At once profound, moderately horrific, and heartbreaking, the new “folk horror” film You Won’t Be Alone is not what you expect it to be. A meditation on what it means to be human, Goran Stolevski’s first full-length feature film is as unusual as it is original. It positions itself to be in the vein of The Witch or Midsommar when, in fact, it is something more intimate and insightful than either of those films could ever be. It’s as if Terrence Malick decided to make a horror film and ended up making a visual poem about the experience of life.
The film, in summary, is simple. A witch (Annamaria Marinca) – here called the Old Maid Maria – goes about looking for the blood of newborns to feed her appetite. But when a young mother begs her to allow her child to be hers until the age of sixteen, Old Maid Maria allows it, but not without setting the stage for the witch the child is to become.
That child grows up to be Nevena (Sara Klimoska), a cave-dwelling girl kept hidden by her mother in the hopes she would never be found. But found she is, and Old Maid Maria takes her out into a 19th Century Macedonian forest to see what the world is all about.
As Old Maid Maria teaches the ways of witchery, Nevena is taken by a local village and the people who live there. Her innocence, curiosity, and naivety cause many a bloody accident, and through those missteps, she is transformed into whoever she kills. The villagers aren’t sure what happens to their village-folk, but they know something isn’t right with them when they return. From Bosika (Noomi Rapace) to Boris (Carloto Cotta) and eventually the body of a young girl, Nevena is able to experience all the pleasures and pain of existence.
One of the biggest things she learns is how women are treated and their place in the world. Being something other than human, she can navigate this in a way other women cannot, which often ends in tragedy. But when she experiences life as a man, she regains the power and a strength she needs to find her place in the world – as a woman.
All the while, Old Maid Maria stands watch, mocking her for her desire to be something other than preternatural but jealous of her determination to do so.
This is the heart of Stolevski’s film, a moving and heartbreaking story even when bodies are falling apart. He directs with a documentarian’s hand, with most of the dialogue handled in voice-over (also a Malick trait). The performances he gets out of all of his cast are ravishingly compelling, with close-ups that pull us into the wonder that Nevena is experiencing through the bodies she inhabits.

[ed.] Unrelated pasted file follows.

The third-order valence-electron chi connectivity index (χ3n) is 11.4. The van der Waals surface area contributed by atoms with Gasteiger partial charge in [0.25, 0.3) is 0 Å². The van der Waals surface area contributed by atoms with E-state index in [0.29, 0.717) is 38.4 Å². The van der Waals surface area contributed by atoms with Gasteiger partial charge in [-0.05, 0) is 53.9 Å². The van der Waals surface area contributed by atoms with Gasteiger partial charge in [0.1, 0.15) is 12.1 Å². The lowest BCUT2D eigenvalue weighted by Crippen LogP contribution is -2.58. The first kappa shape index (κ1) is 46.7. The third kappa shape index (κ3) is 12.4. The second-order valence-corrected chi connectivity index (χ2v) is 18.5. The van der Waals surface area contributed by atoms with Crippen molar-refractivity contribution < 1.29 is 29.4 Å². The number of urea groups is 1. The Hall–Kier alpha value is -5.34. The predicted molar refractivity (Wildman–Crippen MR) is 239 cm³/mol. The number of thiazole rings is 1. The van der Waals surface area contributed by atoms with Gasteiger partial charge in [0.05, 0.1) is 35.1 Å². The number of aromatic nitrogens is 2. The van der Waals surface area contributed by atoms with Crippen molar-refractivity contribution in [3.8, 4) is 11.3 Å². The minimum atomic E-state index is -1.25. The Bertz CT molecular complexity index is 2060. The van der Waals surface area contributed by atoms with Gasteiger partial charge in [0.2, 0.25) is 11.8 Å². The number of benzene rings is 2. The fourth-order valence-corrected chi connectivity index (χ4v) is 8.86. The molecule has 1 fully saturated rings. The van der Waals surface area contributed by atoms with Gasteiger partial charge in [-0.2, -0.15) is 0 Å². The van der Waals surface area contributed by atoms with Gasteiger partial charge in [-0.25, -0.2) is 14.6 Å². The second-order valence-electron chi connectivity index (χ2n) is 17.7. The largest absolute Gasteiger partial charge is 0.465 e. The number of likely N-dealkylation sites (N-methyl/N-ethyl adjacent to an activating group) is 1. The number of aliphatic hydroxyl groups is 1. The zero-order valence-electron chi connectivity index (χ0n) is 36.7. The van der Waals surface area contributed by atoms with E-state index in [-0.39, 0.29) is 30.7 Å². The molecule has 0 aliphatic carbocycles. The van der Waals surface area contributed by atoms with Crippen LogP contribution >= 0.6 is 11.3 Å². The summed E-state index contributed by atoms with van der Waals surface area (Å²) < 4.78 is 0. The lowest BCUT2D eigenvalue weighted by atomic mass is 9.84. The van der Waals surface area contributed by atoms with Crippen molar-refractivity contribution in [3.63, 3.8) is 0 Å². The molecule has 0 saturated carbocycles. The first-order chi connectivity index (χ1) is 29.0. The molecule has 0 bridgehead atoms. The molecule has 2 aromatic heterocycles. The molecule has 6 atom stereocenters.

Cinematographer Matthew Chung (“Blue Bayou”) fashions a sumptuous Macedonia, allowing us into the feel and rapture of the place. You can feel the grass and smell the musty huts as if you were there. He captures the ecstasy and torment of Nevena’s journey no matter what body she holds onto, and it’s a credit to Chung, the actors, and Stolevski that even though the actors switch out every twenty minutes or so, you still recognize the character you’ve been following.
Oftentimes, body-switching movies are too aware of the actors replacing others while trying to be the same character. Here, however, thanks to the voice-over and skill of the cast, you follow the journey with ease, allowing for the heartache and joy of one singular character with many visages.
And I won’t fail to mention that Mark Brashaw’s score is transcendent.
I can’t stress enough that if you’re looking for something along the lines of an A24 horror film, this isn’t it. But that’s not a bad thing. This movie longs to be seen, felt, and experienced. Sure, there’s some bloody body horror, but that’s only in moments to further the story of Nevena, an isolated girl/woman/man who desperately wants to connect to the world and, through trial and error, finds her way to never being alone again.